So, can Facebook use data about my PMS for targeting? Will they allow potential employers to use this data? What about health insurance companies? This is a slippery slope indeed. The answer is yes, and no. Facebook recently updated its’ policies and now they prevent advertisers from using targeting attributes such as medical conditions (Perez, 2018). This means that Facebook will not provide demographic selection data in their targeting tools to select or deselect users based on medical conditions. This type of targeting requires using third-party data, meaning that the advertiser is using the data provided by Facebook or other data aggregators to create an audience. However, I did not find anything that prevents companies like Serenol from using first-party data to find me on Facebook. Furthermore, when I went to the Serenol site on February 21st, 2018 (after the Facebook policy update), Ghostery showed that Facebooks’ Pixel and Facebook for Developers along with other pixels and tags from The Trade Desk, Adobe, Google, etc. were all live on the site.

This month’s Harvard Business Review published an article about how consumers react to personalization. The authors ran a series of experiments to understand what causes consumers to object to targeting and found out that we don’t always behave logically when it comes to privacy. People will often share details with complete strangers while keeping that information secret from those where close relationships exist. Furthermore, the nature of the information impacts how we feel about it – for example data on sex, health and finances are much more sensitive. Secondly, the way that data exchanges hands (information flows) matter. They found that sharing data with a company personally (first party sharing) generally feels fine because it is necessary to purchase something or engage with a company. However, when that information is shared without our knowledge (third-party sharing) consumers are reacting in a similar way as if a friend shared a secret or talked behind our backs. While third party sharing of data is legal, the study showed that scenarios where companies obtain information outside the website one interacted with or deduced inferred information about someone from analytics elicits a negative reaction from consumers. The study also found when consumers believe their data has been shared unacceptably, purchase interest substantially declines (John, Kim, & Barasz, 2018). Some of the recommendations from the authors to mitigate backlash from consumers included staying away from sensitive subjects, maintain transparency and provide consumers choice/ the ability to opt out.

I reached out to Michael Becker, Managing Partner at Identity Praxis for his point of view on the subject. Michael is an entrepreneur, academic and industry evangelist who has been engaging and supporting the personal identity economy for over a decade. “People are becoming aware that their personal information has value and are awakening to the fact that its’ misuse is not just annoying, but can lead to material and lasting emotional, economic, and physical harm. They are awaking to the fact that they can enact control over their data. Consumers are starting to use password managers, identity anonymization tools, and tracker management tools [like Ghostery]; for instance, 38% of US adults have adopted ad blockers and this is just the beginning. Executives should take heed that a new class of software and services, personal information management solutions, are coming to the market. These solutions, alongside new regulations (like the EU GDPR), give individuals, at scale, the power to determine what information about them is shared, who has access to it, when it can be used, and on what terms. In other words, the core terms of business may change in the very near future from people having to agree to the businesses terms of service to business having to agree to the individuals’ terms of access.”

In the United States the approach to regulations for personal data collection and use is such that if the action from the business or technology isn’t expressly forbidden, then companies can do it regardless of whether it is ethical or not. Unfortunately, regulations do not necessarily keep up with the pace of innovation in the world of data collection. In Europe the approach to data privacy is such that unless a personal data collection practice and its use is explicitly called out as legal then companies CANNOT do it. There are some actions you can take to manage passive data collection; however, this list is not meant to be exhaustive:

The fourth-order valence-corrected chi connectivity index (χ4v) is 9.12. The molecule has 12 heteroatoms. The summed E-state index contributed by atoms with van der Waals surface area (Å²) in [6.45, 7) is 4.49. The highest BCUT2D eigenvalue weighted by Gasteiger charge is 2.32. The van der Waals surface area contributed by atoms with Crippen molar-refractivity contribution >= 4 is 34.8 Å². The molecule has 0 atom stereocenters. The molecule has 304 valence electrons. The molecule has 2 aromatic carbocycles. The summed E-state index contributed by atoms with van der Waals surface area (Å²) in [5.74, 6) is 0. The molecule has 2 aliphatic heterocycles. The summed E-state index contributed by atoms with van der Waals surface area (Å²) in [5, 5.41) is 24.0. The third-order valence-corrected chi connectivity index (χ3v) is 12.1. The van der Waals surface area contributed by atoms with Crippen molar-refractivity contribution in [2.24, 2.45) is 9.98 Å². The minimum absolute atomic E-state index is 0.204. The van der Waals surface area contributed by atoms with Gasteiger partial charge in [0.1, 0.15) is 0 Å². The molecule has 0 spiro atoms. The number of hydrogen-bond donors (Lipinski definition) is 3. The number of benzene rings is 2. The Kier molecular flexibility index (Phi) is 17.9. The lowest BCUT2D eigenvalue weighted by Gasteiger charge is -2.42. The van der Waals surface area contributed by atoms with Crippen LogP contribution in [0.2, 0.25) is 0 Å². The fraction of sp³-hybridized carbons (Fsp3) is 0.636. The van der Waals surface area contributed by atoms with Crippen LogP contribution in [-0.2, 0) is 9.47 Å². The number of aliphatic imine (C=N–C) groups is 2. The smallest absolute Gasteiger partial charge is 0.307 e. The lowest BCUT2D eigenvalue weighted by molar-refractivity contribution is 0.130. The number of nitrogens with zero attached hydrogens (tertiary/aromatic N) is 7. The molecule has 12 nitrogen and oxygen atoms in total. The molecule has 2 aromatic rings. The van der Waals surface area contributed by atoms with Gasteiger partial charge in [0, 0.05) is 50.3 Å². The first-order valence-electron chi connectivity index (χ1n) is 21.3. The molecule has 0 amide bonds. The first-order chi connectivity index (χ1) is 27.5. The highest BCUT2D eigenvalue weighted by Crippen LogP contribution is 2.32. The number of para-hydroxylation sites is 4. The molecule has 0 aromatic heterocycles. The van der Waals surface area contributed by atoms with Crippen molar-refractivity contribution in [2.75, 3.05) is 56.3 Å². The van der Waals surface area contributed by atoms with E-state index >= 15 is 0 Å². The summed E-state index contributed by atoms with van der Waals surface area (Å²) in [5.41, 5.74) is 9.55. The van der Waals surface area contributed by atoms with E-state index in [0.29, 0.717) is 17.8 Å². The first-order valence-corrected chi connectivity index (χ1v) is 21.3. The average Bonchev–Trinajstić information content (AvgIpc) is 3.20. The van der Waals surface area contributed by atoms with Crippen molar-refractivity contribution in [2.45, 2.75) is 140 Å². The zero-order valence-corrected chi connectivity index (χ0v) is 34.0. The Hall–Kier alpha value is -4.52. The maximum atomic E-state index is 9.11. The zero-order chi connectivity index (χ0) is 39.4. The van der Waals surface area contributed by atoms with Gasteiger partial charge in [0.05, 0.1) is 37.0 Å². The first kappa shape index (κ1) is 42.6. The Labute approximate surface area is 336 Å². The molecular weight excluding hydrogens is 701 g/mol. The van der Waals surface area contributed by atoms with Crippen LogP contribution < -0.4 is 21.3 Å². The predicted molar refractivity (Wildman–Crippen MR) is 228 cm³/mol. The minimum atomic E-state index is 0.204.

• Use Brave Browser: This browser allows you to block ads and trackers to sites that you visit. Brave claims it will increase download speeds, save you money on your mobile device data since you don’t have to load ads and protect your information.
  • Ghostery permits you to allow what trackers are accepted by site that you visit, or block trackers entirely.
  • Add a script blocker plug-in to your browser such as No-script. No-script has a white list of trustworthy websites and it enables you to choose which sites you want to allow scripts.
  • Review what permissions to track your data on your mobile device and limit it. Do you really want Apple sharing your contact list and calendar with other applications? Do all applications need access to your fitness and activity data? You can find helpful instructions on how for iPhone here or for Android here.

Regardless of what is legal or illegal, comfort levels with how our personal data is used varies by individual. When you think about it, there is similarity to the debate in the 60’s on what constituted obscenity. When we find use of our personal data offensive we will likely say “I’ll know it when I see it”.


Advertiser Help Center. (2018). Retrieved from Facebook Business: https://www.facebook.com/business/help/610516375684216

Advertising Policies. (n.d.). Retrieved February 20, 2018, from Facebook: https://www.facebook.com/policies/ads/

Brown, A. (2017, January 6). The qmount of data facebook collects from your photos will terrify you. Retrieved February 20, 2018, from Express: https://www.express.co.uk/life-style/science-technology/751009/Facebook-Scan-Photos-Data-Collection

Brown, A. (2017, January 2). Why facebook is not telling you everything it knows about you. Retrieved February 2018, 2018, from Express: https://www.express.co.uk/life-style/science-technology/748956/Facebook-Login-How-Much-Data-Know

Data Policy . (2016, September 29). Retrieved from Facebook: https://www.facebook.com/full_data_use_policy

John, L. K., Kim, T., & Barasz, K. (2018, February). Ads that don’t overstep. Harvard Business Review, pp. 62-69.

Perez, S. (2018, February 8). Facebook updates its ad policies and tools to protect against discriminatory practices. Retrieved from Techcrunch: https://techcrunch.com/2017/02/08/facebook-updates-its-ad-policies-and-tools-to-protect-against-discriminatory-practices/

Sloane, G. (2017, December 21). Facebook defends targeting job ads based on age. Retrieved from Ad Age: http://adage.com/article/digital/facebook-defends-targeting-job-ads-based-age/311726/